The Supreme Court Building

The Supreme Court has always been the most mysterious branch of our government. Sure, we all know that it is the highest court, there are nine justices and they serve for life. But very few Americans know anything about the inner-workings of the court, such as the processes the justices go through before making a ruling, why they make such rulings or even who serves as chief justice.

This lack of knowledge about the court can be partially attributed to the lack of media coverage  seeing as the court does not receive very much attention from the media until a controversial decision is made. It could also be because the court is seemingly very separated from the rest of the population, since the justices serve lifetime terms, and they do not hold ties to any one state, they are less likely to have a following from any area.

The lack of knowledge and general interest in the Supreme Court can be troubling, especially when you think about it in the context of this election.

There is currently a vacancy on the court, since the passing of Justice Scalia in February of 2016. President Obama nominated Judge Merrick Garland to take Scalia’s place, but all presidential nominees of justices must be approved by the Senate, and since Republicans currently hold the majority in the Senate, they are refusing to hold hearings to confirm any justice who Obama nominates, hopeful that whoever wins the presidency in November will nominate a more conservative justice than the one proposed by the president.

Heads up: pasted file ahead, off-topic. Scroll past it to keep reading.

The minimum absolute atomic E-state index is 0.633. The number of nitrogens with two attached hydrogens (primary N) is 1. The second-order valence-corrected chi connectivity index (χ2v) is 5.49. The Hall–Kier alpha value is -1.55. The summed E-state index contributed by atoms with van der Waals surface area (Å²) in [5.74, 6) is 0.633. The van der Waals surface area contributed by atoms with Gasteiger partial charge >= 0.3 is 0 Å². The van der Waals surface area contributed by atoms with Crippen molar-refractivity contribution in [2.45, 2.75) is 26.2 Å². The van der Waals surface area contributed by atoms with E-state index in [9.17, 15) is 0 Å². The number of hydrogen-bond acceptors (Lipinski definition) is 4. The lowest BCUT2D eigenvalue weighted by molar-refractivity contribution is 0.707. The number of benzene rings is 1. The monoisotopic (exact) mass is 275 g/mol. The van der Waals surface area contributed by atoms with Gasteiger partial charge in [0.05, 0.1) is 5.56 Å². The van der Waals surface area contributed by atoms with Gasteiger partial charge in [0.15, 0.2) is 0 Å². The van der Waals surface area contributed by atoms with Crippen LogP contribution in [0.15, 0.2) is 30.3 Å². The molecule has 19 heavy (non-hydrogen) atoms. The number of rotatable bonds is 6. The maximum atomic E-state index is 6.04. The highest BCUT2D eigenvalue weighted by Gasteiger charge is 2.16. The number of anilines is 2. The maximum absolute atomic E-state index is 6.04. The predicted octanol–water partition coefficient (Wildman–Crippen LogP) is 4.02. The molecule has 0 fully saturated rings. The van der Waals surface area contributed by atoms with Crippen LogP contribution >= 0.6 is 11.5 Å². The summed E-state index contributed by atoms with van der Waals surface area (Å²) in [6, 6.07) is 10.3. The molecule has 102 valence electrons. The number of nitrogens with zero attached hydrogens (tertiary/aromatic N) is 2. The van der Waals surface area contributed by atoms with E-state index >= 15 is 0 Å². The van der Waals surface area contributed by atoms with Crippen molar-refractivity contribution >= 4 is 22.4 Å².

Currently, three Supreme Court justices are over the age of 75 (the average retirement age for Supreme Court justices is around 78). And while the next president will most definitely be appointing at least one justice (to take over Scalia’s former seat), it is very likely that he or she could appoint three more justices after replacing Scalia.

Naming a Supreme Court justice is arguably the most significant decision a president can make. Putting a new justice on the court is something that will affect our nation for decades to come, and that is a decision that should be made with extraordinary caution.

In 2015 alone, the Supreme Court gave out rulings about important issues such as pollution limits, health-care subsidies, redistricting, religious signs and free speech, the confederate flag and free speech, employment discrimination, pregnancy discrimination, and of course  same-sex marriage.

The Supreme Court gives out rulings that shape our country in fundamental ways. The justices give out rulings that change us as a nation, and they single handedly choose what direction we are headed.

This is something that everyone should consider when heading to the polls next week. Our next president could end up appointing anywhere from one to four Supreme Court justices.

These justices will make the highest, most fundamental rulings of our time. And it is our duty, as citizens, to make sure that this November, we are voting for someone who we believe can handle that responsibility. Someone who will appoint justices that will uphold the values that we would like to see reflected in our nation’s laws.

So, if for nothing else, be sure to head out to the polls on Tuesday. The future of the Supreme Court is in your hands.